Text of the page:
Wednesday, 30 April 2008

Good Titles are It - and Some Shameless Advertising

Putin's Labyrinth by Steve LeVineI've just found out that the new book of my good friend Steve LeVine is now listed on Amazon (out this fall!!!) and it's got a beautiful cover and this humdinger of a title:

As it happens, the book of my other good friend, Elizabeth Pisani, is coming out next week and she's got a terrific title too which is amazing given her subject which is AIDS and the bureaucracy surrounding it.

Here's a screenshot from the outro I made for her video (that's the opposite of intro - and I'll talk about the video in another blog post):
The Wisdom of Whores by Elizabeth Pisani

I know, I know, this is a blog about children's book writing but there's no harm in a bit of shameless publicity between friends? That's what the internet is for.

Anyway, the main point I wanted to make was TITLES MATTER.

This became crystal clear to me at the recent SCBWI before-Bologna conference when a panel of agents read the first pages of blind submissions from the audience. They were asked to react the way they would to any submission.

The Agents Panel, SCBWI Bologna 2008

Agents shredding submissions at SCBWI's Bologna conference

And react they did. It was at times a painful experience. It was like American Idol or any other show from TV's humiliation genre. It made me think of all the rejections I ever received and it made me imagine how agents must have opened my submissions and snickered over my leaden words, my unprofessional presentation, my ... but let's not tread that path again.

The main thing is: the agents always, always, ALWAYS wanted to read more when there was a good title.

So work on that title, folks. It opens doors.

Meanwhile, do feel free to buy Steve's and Elizabeth's books. I mean, it's sooo important that we children's authors inform ourselves about affairs in Putin's Russia and the state of the AIDs industry.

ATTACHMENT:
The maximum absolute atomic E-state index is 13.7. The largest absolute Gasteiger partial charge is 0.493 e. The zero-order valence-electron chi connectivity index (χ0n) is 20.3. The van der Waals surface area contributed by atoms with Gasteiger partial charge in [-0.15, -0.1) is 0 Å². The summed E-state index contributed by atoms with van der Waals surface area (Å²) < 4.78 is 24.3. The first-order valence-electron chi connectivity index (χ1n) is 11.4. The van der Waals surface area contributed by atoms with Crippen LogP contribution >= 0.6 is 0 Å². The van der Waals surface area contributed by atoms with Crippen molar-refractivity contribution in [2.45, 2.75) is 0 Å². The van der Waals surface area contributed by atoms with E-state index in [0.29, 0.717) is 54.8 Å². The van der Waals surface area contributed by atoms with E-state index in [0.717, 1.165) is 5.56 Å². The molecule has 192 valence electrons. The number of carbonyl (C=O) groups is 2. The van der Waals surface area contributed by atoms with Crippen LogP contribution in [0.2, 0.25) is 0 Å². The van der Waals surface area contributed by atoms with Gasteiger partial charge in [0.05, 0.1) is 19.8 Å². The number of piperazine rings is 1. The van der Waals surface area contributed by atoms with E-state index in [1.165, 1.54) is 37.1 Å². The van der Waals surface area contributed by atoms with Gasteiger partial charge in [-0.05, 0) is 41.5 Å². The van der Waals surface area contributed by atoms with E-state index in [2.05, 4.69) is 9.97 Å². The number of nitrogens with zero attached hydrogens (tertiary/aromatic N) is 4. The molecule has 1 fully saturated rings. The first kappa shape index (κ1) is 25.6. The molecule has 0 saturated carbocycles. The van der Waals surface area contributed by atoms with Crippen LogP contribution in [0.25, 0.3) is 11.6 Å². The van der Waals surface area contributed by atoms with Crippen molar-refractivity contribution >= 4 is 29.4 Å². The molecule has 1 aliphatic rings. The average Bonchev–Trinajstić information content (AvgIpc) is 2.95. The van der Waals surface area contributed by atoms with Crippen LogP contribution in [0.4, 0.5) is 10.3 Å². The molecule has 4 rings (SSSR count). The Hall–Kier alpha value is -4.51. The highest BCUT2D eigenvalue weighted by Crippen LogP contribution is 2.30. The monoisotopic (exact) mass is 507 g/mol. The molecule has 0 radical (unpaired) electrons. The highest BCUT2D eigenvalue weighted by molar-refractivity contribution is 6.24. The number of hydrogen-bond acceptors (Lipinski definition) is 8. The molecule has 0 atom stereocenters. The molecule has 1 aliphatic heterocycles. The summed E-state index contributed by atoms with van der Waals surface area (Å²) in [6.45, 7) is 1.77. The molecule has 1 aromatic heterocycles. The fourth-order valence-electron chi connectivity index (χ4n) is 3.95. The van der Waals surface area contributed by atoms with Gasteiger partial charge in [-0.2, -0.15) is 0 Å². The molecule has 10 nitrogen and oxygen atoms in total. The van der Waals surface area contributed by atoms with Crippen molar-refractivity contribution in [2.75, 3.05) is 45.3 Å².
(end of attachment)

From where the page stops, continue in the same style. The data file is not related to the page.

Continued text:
Another reason why we should all engage with technology

I am constantly bashing on about how children's authors have to engage with the internet, technology - with the default world that their readers are growing up with. A few days ago, I received this birthday greeting from my nephew in the Philippines - which absolutely made my day. Although it's made by his parents of course, this is a kid who doesn't see anything unusual in video-taping a message or chatting to me on webcam. He's cute, too.

Monday, 28 April 2008

Brighton Children's Book Festival: the Bookseller's-eye-view

Providing Brighton festival goers with books to buy were the kind people from Bags of Books, the Lewes based children's bookstore (one of a decreasing number of specialist booksellers in the country, I might add). Their stall was located in the corner of a room exhibiting some rather startling photographs.

This was the view from behind the book counter:

Sunday, 27 April 2008

The Brighton Children's Book Festival

It was my birthday last Saturday and to celebrate I took a group of little girls to the Brighton Children's Book Festival. I was on a panel (about promoting yourself online) the following day.